Salsa is a mash-up of Latin musical styles, although its main component is Cuban dance music. Salsa evolved from the Cuban Son (about 1920) and Afro-Cuban dancing in Eastern Cuba (Santiago de Cuba, Guantanamo). Salsa as we know it now began to emerge gradually in the 1950s and 1960s. Before that time, there were many different varieties of son throughout Latin America.
The story goes that in 1959 Roberto Clemente, a famous baseball player then playing for the Pittsburgh Pirates, brought the sound of son to New York City when he performed at the Brooklyn Museum. The crowd went wild when they heard the hot new dance style from Puerto Rico, so Clemente's team invited other musicians to come to New York to play more son. Thus, the first Salsa concert was held at Brooklyn Museum on September 13, 1959.
Today, Salsa is popular all over the world because of Roberto Clemente. He died while performing a mission for his country. But even though he died, Salsa still lives on through people like Hector Lavoe, one of the most important musicians in the history of Salsa, who invented many songs that are still played today.
Hector Lavoe was a great musician, actor, and leader in the Salsa scene during the 1970s and 1980s. He was also known for his violent lifestyle; he had many fights and used to carry guns.
Cuban musicians brought this new beat to New York and blended it with American jazz. In the 1950s, young Latin Americans in cities across the United States began to make their own changes to the dance, creating a genre of music and dance that came to be known as salsa.
Salsa has been popularized through television shows such as "Salsa with David Sanjek" and "The Ricky Martin Show," which featured the singer performing various styles of salsa while wearing a colorful costume and makeup. Salsa also became popular among teenagers in the 1990s, when more than one million people attended salsa concerts and events each year. Today, many celebrities are known for their love of salsa, including Jennifer Lopez, who has appeared in several movies featuring salsa dancing, and George Clooney, who has been photographed dancing at numerous events throughout the world.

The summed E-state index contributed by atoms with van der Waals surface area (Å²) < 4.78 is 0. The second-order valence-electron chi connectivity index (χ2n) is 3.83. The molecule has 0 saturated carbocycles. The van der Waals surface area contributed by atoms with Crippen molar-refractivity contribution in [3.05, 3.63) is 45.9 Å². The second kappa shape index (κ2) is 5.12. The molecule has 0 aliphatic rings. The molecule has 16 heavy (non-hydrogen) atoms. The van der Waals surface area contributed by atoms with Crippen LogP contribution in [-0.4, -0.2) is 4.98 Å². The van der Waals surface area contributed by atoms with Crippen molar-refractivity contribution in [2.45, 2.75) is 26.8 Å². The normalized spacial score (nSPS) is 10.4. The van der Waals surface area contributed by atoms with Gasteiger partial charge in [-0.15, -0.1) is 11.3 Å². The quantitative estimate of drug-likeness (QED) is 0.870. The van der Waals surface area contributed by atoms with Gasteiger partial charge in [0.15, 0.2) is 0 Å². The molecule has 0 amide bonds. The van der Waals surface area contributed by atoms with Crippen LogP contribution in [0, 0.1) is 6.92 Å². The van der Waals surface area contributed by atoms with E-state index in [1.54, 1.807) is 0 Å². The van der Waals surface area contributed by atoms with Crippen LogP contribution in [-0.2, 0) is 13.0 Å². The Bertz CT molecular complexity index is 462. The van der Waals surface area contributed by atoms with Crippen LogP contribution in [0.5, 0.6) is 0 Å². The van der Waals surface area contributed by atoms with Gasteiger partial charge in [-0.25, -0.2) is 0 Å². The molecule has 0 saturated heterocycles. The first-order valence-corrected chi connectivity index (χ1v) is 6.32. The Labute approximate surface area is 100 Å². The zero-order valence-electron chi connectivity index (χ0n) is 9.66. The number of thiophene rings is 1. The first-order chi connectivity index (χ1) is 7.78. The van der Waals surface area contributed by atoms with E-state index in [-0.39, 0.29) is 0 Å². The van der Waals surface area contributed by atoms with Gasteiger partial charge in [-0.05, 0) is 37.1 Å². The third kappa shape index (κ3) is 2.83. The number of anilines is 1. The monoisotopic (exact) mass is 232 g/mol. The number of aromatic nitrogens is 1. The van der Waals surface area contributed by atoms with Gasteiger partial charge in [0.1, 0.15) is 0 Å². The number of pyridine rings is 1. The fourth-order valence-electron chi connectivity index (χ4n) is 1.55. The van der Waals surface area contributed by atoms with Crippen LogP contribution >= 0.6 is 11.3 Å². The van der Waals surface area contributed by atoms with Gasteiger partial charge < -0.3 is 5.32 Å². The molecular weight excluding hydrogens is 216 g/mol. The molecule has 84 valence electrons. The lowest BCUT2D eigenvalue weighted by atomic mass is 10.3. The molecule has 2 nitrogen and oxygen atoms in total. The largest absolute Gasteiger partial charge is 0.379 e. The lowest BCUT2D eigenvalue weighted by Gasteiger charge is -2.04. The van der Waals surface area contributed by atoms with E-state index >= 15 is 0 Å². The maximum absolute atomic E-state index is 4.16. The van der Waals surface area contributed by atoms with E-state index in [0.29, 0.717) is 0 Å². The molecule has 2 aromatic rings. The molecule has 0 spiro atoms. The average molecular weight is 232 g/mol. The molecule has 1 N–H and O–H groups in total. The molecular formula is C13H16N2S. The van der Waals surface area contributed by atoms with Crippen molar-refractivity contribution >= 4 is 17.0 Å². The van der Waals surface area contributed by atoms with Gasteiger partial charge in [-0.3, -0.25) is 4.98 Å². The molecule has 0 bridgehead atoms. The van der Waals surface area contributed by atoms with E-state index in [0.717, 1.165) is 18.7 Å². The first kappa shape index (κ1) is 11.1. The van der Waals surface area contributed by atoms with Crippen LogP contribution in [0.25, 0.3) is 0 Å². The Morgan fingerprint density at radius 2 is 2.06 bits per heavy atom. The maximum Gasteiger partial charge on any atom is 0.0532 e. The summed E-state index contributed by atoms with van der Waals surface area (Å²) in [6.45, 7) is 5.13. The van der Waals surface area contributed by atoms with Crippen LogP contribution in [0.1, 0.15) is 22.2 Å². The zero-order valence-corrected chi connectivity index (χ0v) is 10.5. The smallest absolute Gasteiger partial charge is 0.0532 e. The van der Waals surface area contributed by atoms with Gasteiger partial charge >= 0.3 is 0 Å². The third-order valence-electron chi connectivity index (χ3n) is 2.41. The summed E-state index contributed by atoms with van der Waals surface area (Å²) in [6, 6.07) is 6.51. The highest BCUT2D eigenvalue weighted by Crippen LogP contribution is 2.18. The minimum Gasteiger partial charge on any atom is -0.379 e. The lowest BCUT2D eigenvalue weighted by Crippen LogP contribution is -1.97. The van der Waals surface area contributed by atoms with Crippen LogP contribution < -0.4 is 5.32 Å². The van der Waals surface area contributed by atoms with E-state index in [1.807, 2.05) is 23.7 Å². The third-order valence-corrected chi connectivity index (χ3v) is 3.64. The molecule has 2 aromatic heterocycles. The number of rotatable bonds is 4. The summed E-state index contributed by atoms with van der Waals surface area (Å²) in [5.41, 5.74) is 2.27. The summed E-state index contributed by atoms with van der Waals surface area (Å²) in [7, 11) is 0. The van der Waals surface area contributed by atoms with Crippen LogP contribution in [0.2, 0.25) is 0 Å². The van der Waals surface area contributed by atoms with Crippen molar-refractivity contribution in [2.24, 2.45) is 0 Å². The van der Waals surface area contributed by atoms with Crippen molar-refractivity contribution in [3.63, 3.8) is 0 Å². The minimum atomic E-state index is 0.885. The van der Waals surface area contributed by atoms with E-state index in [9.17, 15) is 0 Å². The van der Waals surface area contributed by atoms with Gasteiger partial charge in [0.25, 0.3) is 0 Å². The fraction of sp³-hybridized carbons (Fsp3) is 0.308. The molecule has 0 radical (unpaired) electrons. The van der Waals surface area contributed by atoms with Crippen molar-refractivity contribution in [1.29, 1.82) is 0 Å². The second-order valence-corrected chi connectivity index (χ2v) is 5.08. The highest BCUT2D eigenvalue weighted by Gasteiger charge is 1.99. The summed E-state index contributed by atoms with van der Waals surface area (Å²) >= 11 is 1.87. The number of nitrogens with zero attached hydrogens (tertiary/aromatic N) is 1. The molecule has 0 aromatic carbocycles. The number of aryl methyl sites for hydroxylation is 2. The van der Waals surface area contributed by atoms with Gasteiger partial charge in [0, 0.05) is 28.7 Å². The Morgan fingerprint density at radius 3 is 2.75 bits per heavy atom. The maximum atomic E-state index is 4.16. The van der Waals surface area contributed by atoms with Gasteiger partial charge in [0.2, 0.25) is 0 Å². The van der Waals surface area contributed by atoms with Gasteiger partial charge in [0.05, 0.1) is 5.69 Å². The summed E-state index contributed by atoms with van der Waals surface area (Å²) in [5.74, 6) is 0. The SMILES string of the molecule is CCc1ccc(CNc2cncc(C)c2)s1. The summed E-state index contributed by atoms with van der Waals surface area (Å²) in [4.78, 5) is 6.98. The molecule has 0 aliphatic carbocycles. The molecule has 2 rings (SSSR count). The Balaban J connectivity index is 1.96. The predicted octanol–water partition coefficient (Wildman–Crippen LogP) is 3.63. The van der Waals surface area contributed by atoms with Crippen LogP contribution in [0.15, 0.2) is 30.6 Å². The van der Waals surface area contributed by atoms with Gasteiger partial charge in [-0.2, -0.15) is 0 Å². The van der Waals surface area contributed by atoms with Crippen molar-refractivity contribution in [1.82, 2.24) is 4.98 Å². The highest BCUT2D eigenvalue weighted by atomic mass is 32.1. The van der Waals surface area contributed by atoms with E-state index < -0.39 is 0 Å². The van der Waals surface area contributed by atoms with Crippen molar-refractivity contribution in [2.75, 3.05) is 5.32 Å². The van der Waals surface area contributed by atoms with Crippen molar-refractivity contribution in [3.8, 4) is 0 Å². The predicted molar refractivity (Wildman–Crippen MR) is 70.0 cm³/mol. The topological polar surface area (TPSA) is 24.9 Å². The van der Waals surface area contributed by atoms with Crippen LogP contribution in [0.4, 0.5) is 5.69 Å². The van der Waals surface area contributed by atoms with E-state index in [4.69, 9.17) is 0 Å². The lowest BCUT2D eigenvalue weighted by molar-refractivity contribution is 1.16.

The Tango Mambo category was inspired by the popularity of salsa among adults in Argentina after World War II.
Salsa was originally popular in Cuba and Puerto Rico, but it evolved into its own style within the Latino population in New York. Salsa is a fusion of numerous Caribbean music and dance forms, including Cha Cha Cha, Rhumba, Mambo, Cumbia, Festejo, and others. In New York, Salsa can be found at many social clubs throughout the city.
In addition to being a great form of exercise, salsa dancing is also fun. Many people join salsa classes so they can keep up with the latest trends while having a good time doing it. There are many schools across the country that offer salsa lessons at various levels. No matter your age or skill set, there's sure to be a class somewhere near you.
Most salsa classes offer some type of partner dancing. This is where two individuals work together to follow the lead of the teacher. They may choose to swing gently to the music or try something more daring like popping, locking, or sliding. There are many different styles of partner dancing and everyone should feel free to express themselves when dancing with someone else.
Many people think that only young people can enjoy salsa dancing. This is not true! Salsa is becoming increasingly popular among older adults as well. It is believed that because salsa is such a unique style of dancing, even those who have never learned another dance will still have a lot of fun trying new moves.